How Stevens Uses Robotics to Help Stroke Patients Walk Better
Mobility-Assistance System Will Soon be Tested by Stroke Patients at the Kessler Foundation
"When I was young, I had plantar fasciitis and Achilles tendinitis," says Stevens Institute of Technology senior Roger Kleinmann. "I needed to walk with a cane for a while, and was even restricted to a wheelchair at times."
Kleinmann regained his mobility, but never forgot the experience. And when he got to Stevens he decided to go into mechanical engineering so he could use that experience to help others: "When I saw professor Damiano Zanotto’s work, I sought him out and joined his research."
Zanotto, a professor in the Department of Mechanical Engineering, studies wearable technologies to aid people with movement disorders.
"All the projects we do in the Wearable Robotic Systems Laboratory are based on solving existing problems within rehabilitation," says Kleinmann.
The project he was most interested in, and helped bring to fruition, is a robotic ankle-foot orthosis to help stroke patients recover mobility.
A Push In The Right Direction
Nearly 800,000 people in the United States suffer a stroke every year, according to the National Institutes of Health. After a stroke, signals between the brain and muscles are often damaged, which causes difficulty in movement—particularly with walking. "The patient cannot sufficiently lift their foot or project enough force to walk," Kleinmann explains.
Patients can regain mobility through a rehabilitation process known as high-intensity gait training, but it’s long, arduous and often inaccessible. In rehab, a patient is "either hooked up to a large machine that corrects their walking patterns," Kleinmann explains, "or they use traditional treadmill training, which involves a team of physiotherapists physically guiding patient's legs through walk cycles."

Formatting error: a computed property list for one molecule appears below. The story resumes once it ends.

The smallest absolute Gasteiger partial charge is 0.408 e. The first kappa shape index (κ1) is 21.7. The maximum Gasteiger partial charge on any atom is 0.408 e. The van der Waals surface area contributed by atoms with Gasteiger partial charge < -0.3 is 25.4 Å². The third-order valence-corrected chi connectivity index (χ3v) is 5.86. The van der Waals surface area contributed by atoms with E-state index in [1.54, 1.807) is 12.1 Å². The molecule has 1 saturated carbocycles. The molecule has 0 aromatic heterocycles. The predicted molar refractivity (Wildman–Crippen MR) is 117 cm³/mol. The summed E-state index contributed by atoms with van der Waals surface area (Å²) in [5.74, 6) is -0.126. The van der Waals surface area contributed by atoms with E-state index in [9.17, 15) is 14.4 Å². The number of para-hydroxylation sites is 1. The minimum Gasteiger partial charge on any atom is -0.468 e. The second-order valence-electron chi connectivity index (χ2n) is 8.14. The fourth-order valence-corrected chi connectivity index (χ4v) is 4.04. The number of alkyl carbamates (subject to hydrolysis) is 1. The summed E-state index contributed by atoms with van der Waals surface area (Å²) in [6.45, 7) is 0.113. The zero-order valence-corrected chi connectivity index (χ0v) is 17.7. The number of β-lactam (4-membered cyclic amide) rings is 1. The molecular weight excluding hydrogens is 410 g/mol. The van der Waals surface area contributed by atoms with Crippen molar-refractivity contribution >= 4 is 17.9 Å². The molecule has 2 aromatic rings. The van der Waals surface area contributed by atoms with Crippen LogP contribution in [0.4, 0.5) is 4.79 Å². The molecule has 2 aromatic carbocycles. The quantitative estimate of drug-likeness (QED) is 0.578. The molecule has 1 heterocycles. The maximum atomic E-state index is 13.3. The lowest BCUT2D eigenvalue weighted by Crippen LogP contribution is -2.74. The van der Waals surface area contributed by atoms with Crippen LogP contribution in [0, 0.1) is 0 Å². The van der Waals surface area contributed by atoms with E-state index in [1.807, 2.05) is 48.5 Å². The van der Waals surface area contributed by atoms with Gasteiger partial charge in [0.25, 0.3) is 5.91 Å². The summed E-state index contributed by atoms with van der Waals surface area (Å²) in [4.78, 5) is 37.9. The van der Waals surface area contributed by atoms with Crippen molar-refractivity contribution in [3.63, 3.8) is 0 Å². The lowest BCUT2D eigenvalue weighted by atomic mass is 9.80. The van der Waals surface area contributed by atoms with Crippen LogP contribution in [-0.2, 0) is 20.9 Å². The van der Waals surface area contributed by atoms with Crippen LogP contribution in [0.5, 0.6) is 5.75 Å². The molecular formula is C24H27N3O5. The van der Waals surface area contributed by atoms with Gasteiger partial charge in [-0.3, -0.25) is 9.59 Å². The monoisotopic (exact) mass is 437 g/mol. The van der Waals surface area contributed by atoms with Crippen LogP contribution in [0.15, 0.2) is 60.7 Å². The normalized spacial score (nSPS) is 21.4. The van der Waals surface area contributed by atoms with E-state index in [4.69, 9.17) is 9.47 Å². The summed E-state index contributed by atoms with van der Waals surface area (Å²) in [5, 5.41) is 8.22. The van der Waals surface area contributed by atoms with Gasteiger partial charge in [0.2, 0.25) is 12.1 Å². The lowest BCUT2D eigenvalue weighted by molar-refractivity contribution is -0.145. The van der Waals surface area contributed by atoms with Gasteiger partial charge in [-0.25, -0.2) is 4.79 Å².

But a new idea known as 'rehabilitation robotics' is emerging—and using robots to reduce the physical burden on therapists, and the number of therapists involved in each session. This is because, "the device does the majority of the physical work that therapists are doing," Zanotto says.
In order to reduce that burden, Zanotto and his students created a robotic orthosis worn over the foot and calf. Then they added motorized components to a commercially available frame and shifted the motor, power sources and other heavy parts to a remote platform that will eventually sit in a backpack worn by the patient, making the device lighter and easier to use.
The conceptual design of that orthosis—as well as the electronics and control systems within it—were created by Zanotto and Yufeng Zhang M.Eng. '16, who was his first Ph.D. student.
Zhang also has personal experience with mobility issues.
"I tore a ligament in my ankle," Zhang says. "I know how bad that feels and how hard it is for people to rehab on their own."
The new orthosis uses a variety of sensors to provide real-time feedback to the patient.